Honestly, this was another one of the more difficult parts about becoming a leader for me. I was so used to doing the tasks, that I didn’t really know what it meant to think beyond that. What my team needed was an overarching mission and values that helped us make decisions for the overall direction of production. We needed some guardrails to determine what was inbounds and what was out of bounds; a road map of where we were going, and more importantly where we weren’t going. 

As I began working with my team on what those guardrails should be, we developed some statements that helped to inform the decisions we each had to make in a given situation. Statements that didn’t tell us what to do specifically, but why we do it. 

While we borrowed ideas from different churches and different production environments, it was important that we developed something that was true to our team and our church. Here are a few such statements that could be a starting point for your journey towards developing your own:

People over product; excellence = doing the best with what you have; be prepared; seek to understand; safety second (or the no dying rule); how does this advance the church’s mission?, etc

There are many different ways to set up guide posts for you and your team to follow, without needing to be micromanaged. 

This is work that feels unimportant when there are so many other urgent tasks to accomplish. However, if you don’t spend the time now, in the long run there will be a bottleneck on what your team can accomplish.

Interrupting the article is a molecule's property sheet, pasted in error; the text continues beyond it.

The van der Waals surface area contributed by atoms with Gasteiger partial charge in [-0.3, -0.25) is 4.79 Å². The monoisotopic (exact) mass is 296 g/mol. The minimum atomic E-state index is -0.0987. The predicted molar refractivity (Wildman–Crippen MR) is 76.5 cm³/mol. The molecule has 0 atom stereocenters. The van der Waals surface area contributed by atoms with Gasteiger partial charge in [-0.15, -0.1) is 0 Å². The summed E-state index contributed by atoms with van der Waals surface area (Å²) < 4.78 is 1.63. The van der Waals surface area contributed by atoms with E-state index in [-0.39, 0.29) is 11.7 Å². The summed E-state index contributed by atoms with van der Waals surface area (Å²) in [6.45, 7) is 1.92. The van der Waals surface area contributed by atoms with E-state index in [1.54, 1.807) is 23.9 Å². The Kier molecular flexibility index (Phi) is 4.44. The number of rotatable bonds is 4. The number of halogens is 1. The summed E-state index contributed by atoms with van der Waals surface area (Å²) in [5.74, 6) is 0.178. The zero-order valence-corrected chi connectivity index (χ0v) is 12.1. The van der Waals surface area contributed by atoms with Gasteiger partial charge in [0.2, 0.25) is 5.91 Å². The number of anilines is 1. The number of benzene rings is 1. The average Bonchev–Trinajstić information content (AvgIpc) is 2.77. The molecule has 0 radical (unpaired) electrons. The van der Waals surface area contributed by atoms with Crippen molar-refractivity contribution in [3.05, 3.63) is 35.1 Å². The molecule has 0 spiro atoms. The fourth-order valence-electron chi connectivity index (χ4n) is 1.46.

In the story of your leadership journey, making the leap from doing tasks to leading people will be defined by how willing you are to let go and to develop a framework for the why of  production, not just the how. 


As a production person, I was so used to being led, to having someone point the way. What are we doing? When is it due? Why are we doing it? Once I became the leader of a team, I realized that I was that person. I needed to answer all those questions for my own people. That wasn’t quite enough of a realization at first. It took me even longer to figure out that if I didn’t lead them, no one else was going to. At least not in the way production people need to be led. 

As a production person, you know what it takes to do the work. You know when something could be better. You understand the difference between an unexpected gear failure and operator laziness. You know when someone on the team knocks it out of the park. No other leader understands your team like you do. So if they are to be led, it’s up to you. 

I spent a bunch of my time as a tech person feeling like nobody understood me: what I did, how I spent my time, what was really involved in pulling off the impossible each week. The people on your team might possibly feel the same way. As their leader, you know what it is like to be in their shoes unlike anyone else at your church. Step into the role of leader with the confidence that you can help bridge the gap between your team and the church. Not only helping others understand what your team does, but helping your team understand more what the church is about.

For your team to take the next step, it is important for you to step fully into your leadership role. Let go of the tasks you were so good at and let others bring themselves to those jobs. Develop a framework to help your team understand the why behind the tasks they’re performing. Lead.


Our Leadership Breakouts at FILO 2023 can help you hone your leadership skills, check out the lineup of leadership breakout teachers that will be joining us this year.  Don’t forget to sign up to join us for FILO 2023 on May 2-3!

Picture of Todd Elliott

Todd Elliott

Todd is a writer, speaker, technical artist in the local church and founder of FILO.

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MAY 6-7, 2025